Angel Kaur, Ph.D

Assistant Professor of Neuroscience, Director of Neuroscience Minor
211 Zeis Hall

Office Hours

Wednesdays: 1:30-3:00 p.m.

Thursdays:  2:00-4:00 pm


Angel Kaur completed her Bachelor’s degree at Bryn Mawr College, majoring in Biology at Haverford College. She then received her Ph.D. in Cellular and Molecular Neuroscience at The Scripps Research Institute in La Jolla, CA. During her graduate work she investigated the role of major urinary proteins in pheromone based signaling between male mice. She found evidence that mice are able to recognize each other and undertake complex territory marking behavior based on these proteins. Analysis of their reception pattern revealed that, unlike most pheromones, these proteins activated sensory neurons in a combinatorial pattern, a mechanism typically employed by odor molecules. Her research lab at UNC Asheville further investigates this group of protein pheromones. Students in the Kaur lab are trying to identify the molecular mechanisms that govern gene choice in this protein family. Another research project in the lab focusses on understanding how these proteins activate sensory neurons.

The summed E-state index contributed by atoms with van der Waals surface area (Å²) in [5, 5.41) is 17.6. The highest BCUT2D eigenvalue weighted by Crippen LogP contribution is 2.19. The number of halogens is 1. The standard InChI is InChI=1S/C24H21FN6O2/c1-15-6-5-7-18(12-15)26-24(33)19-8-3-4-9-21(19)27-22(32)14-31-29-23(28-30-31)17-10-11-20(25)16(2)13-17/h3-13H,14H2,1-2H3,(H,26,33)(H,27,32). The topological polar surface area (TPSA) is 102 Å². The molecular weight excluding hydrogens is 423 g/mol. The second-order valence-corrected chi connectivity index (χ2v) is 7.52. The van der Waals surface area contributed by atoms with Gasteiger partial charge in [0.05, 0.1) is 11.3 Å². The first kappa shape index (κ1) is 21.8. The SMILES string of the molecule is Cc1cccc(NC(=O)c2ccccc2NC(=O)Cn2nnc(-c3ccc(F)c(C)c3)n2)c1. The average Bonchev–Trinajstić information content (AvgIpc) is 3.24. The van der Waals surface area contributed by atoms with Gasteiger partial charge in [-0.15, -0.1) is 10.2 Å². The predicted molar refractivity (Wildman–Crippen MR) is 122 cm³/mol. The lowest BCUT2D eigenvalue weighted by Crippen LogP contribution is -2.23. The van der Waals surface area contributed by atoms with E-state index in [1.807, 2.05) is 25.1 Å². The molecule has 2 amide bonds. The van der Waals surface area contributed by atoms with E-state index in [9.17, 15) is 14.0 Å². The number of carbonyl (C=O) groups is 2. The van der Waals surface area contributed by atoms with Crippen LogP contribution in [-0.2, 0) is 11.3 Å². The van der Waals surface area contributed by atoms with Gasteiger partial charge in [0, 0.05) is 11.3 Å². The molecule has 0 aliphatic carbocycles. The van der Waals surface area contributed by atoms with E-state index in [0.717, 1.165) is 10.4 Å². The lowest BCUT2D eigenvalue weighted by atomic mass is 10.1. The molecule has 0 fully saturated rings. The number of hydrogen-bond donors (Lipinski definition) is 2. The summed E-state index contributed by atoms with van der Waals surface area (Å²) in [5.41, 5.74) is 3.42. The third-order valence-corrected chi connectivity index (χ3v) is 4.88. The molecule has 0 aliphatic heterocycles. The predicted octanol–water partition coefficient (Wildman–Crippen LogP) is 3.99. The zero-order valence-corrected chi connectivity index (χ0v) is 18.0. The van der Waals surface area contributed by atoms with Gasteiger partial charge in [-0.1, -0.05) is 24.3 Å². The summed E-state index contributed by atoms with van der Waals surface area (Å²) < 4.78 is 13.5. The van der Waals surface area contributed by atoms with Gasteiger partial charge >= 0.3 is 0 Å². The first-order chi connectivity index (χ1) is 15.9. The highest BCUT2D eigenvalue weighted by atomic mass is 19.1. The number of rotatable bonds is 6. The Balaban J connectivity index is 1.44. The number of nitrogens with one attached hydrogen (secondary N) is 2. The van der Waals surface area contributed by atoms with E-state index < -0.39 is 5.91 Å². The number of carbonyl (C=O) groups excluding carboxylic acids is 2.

Ph.D., The Scripps Research Institute, La Jolla (Cellular and Molecular Neuroscience)
A.B., Bryn Mawr College (Biology at Haverford College)

Courses Taught

• Molecular Neurobiology
• Neuropharmacology
• Neuroscience in Popular Culture

Selected Publications

1. Kaur, A.W., Ackels, T., Kuo, T., Cichy, A., Dey, S., Hays, C., Kateri, M., Logan, D.W., Marton, T.F., Spehr, M., Stowers, L. (2014). Murine pheromone proteins constitute a context-dependent combinatorial code governing multiple social behaviors. Cell. 157 (3), 676 – 688.

2. Li, Q., Korzan, W.J., Ferrer, D.M., Chang, R.B., Roy, D.S., Buchi, M., Lemon, J.K., Kaur, A., Stowers, L., Fendt, M., Liberles, S.D. (2013). Synchronous evolution of an odor biosynthesis pathway and behavioral response. Current Biology. 23,11-20.

3. Kaur, A., Dey, S., Stowers, L. Protocol for live cell calcium imaging of dissociated vomeronasal neurons. (2013). Methods Mol Biol. 1068:189-200.